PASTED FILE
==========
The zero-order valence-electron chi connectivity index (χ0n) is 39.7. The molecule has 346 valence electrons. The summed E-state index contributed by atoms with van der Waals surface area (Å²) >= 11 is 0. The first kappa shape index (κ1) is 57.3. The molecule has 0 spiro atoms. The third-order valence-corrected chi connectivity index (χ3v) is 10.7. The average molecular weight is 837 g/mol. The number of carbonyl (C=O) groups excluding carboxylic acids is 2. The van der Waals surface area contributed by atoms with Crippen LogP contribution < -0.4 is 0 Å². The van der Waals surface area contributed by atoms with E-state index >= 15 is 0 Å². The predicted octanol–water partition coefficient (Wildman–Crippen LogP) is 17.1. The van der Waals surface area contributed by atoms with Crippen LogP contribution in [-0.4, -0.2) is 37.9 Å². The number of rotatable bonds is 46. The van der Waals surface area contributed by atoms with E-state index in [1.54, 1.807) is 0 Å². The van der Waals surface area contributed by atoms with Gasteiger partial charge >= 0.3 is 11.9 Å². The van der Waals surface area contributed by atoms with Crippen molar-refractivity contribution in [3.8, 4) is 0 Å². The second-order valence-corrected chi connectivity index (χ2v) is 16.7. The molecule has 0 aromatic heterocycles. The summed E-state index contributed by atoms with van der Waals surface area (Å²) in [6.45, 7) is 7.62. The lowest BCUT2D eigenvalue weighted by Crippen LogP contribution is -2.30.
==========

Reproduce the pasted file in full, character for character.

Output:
The zero-order valence-electron chi connectivity index (χ0n) is 39.7. The molecule has 346 valence electrons. The summed E-state index contributed by atoms with van der Waals surface area (Å²) >= 11 is 0. The first kappa shape index (κ1) is 57.3. The molecule has 0 spiro atoms. The third-order valence-corrected chi connectivity index (χ3v) is 10.7. The average molecular weight is 837 g/mol. The number of carbonyl (C=O) groups excluding carboxylic acids is 2. The van der Waals surface area contributed by atoms with Crippen LogP contribution < -0.4 is 0 Å². The van der Waals surface area contributed by atoms with E-state index >= 15 is 0 Å². The predicted octanol–water partition coefficient (Wildman–Crippen LogP) is 17.1. The van der Waals surface area contributed by atoms with Crippen LogP contribution in [-0.4, -0.2) is 37.9 Å². The number of rotatable bonds is 46. The van der Waals surface area contributed by atoms with E-state index in [1.54, 1.807) is 0 Å². The van der Waals surface area contributed by atoms with Gasteiger partial charge >= 0.3 is 11.9 Å². The van der Waals surface area contributed by atoms with Crippen molar-refractivity contribution in [3.8, 4) is 0 Å². The second-order valence-corrected chi connectivity index (χ2v) is 16.7. The molecule has 0 aromatic heterocycles. The summed E-state index contributed by atoms with van der Waals surface area (Å²) in [6.45, 7) is 7.62. The lowest BCUT2D eigenvalue weighted by Crippen LogP contribution is -2.30.